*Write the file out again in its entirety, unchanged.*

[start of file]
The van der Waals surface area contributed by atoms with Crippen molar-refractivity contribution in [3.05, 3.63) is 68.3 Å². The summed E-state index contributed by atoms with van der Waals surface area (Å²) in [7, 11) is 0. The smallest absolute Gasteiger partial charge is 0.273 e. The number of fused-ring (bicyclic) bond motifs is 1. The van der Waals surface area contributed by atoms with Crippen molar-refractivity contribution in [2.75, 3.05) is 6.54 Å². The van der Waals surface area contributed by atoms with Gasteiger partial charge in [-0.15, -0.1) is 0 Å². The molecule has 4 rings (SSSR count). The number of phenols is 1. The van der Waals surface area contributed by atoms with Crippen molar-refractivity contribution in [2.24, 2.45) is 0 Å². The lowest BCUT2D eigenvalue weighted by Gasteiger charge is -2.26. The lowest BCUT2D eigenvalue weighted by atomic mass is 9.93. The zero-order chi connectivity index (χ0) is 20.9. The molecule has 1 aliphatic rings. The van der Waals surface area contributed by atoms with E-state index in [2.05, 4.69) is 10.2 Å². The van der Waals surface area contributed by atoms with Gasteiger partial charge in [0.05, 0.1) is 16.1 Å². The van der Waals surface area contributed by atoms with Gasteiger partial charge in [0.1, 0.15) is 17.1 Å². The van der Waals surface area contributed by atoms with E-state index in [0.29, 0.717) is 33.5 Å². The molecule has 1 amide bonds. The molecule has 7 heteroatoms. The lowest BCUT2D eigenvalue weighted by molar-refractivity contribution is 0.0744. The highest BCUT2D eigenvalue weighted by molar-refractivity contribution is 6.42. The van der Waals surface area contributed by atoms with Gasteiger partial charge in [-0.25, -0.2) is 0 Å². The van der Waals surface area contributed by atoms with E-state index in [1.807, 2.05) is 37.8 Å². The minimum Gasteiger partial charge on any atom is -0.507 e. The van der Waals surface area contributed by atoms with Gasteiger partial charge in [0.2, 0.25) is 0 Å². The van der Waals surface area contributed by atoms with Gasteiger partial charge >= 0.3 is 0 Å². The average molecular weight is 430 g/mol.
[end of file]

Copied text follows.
The van der Waals surface area contributed by atoms with Crippen molar-refractivity contribution in [3.05, 3.63) is 68.3 Å². The summed E-state index contributed by atoms with van der Waals surface area (Å²) in [7, 11) is 0. The smallest absolute Gasteiger partial charge is 0.273 e. The number of fused-ring (bicyclic) bond motifs is 1. The van der Waals surface area contributed by atoms with Crippen molar-refractivity contribution in [2.75, 3.05) is 6.54 Å². The van der Waals surface area contributed by atoms with Gasteiger partial charge in [-0.15, -0.1) is 0 Å². The molecule has 4 rings (SSSR count). The number of phenols is 1. The van der Waals surface area contributed by atoms with Crippen molar-refractivity contribution in [2.24, 2.45) is 0 Å². The lowest BCUT2D eigenvalue weighted by Gasteiger charge is -2.26. The lowest BCUT2D eigenvalue weighted by atomic mass is 9.93. The zero-order chi connectivity index (χ0) is 20.9. The molecule has 1 aliphatic rings. The van der Waals surface area contributed by atoms with E-state index in [2.05, 4.69) is 10.2 Å². The van der Waals surface area contributed by atoms with Gasteiger partial charge in [0.05, 0.1) is 16.1 Å². The van der Waals surface area contributed by atoms with Gasteiger partial charge in [0.1, 0.15) is 17.1 Å². The van der Waals surface area contributed by atoms with E-state index in [0.29, 0.717) is 33.5 Å². The molecule has 1 amide bonds. The molecule has 7 heteroatoms. The lowest BCUT2D eigenvalue weighted by molar-refractivity contribution is 0.0744. The highest BCUT2D eigenvalue weighted by molar-refractivity contribution is 6.42. The van der Waals surface area contributed by atoms with Gasteiger partial charge in [-0.25, -0.2) is 0 Å². The van der Waals surface area contributed by atoms with E-state index in [1.807, 2.05) is 37.8 Å². The minimum Gasteiger partial charge on any atom is -0.507 e. The van der Waals surface area contributed by atoms with Gasteiger partial charge in [0.2, 0.25) is 0 Å². The van der Waals surface area contributed by atoms with Gasteiger partial charge >= 0.3 is 0 Å². The average molecular weight is 430 g/mol.